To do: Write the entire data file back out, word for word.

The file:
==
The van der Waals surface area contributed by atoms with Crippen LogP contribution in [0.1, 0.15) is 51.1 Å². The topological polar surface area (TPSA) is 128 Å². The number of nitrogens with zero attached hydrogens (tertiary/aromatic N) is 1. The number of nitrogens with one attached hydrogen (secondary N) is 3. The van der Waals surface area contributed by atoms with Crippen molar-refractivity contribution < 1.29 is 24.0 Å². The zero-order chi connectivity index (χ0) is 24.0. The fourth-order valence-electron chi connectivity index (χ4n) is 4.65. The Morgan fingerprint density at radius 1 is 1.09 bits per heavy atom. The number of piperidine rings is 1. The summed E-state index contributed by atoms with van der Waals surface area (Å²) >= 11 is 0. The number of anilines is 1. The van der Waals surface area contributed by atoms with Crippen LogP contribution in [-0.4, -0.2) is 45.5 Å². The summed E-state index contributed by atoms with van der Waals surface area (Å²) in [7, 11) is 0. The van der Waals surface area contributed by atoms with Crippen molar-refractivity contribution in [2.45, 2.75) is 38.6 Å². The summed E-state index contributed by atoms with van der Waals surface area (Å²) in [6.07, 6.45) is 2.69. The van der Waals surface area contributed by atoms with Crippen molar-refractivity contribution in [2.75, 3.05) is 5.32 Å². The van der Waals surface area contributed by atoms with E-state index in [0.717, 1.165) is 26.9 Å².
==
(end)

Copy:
The van der Waals surface area contributed by atoms with Crippen LogP contribution in [0.1, 0.15) is 51.1 Å². The topological polar surface area (TPSA) is 128 Å². The number of nitrogens with zero attached hydrogens (tertiary/aromatic N) is 1. The number of nitrogens with one attached hydrogen (secondary N) is 3. The van der Waals surface area contributed by atoms with Crippen molar-refractivity contribution < 1.29 is 24.0 Å². The zero-order chi connectivity index (χ0) is 24.0. The fourth-order valence-electron chi connectivity index (χ4n) is 4.65. The Morgan fingerprint density at radius 1 is 1.09 bits per heavy atom. The number of piperidine rings is 1. The summed E-state index contributed by atoms with van der Waals surface area (Å²) >= 11 is 0. The number of anilines is 1. The van der Waals surface area contributed by atoms with Crippen LogP contribution in [-0.4, -0.2) is 45.5 Å². The summed E-state index contributed by atoms with van der Waals surface area (Å²) in [7, 11) is 0. The van der Waals surface area contributed by atoms with Crippen molar-refractivity contribution in [2.45, 2.75) is 38.6 Å². The summed E-state index contributed by atoms with van der Waals surface area (Å²) in [6.07, 6.45) is 2.69. The van der Waals surface area contributed by atoms with Crippen molar-refractivity contribution in [2.75, 3.05) is 5.32 Å². The van der Waals surface area contributed by atoms with E-state index in [0.717, 1.165) is 26.9 Å².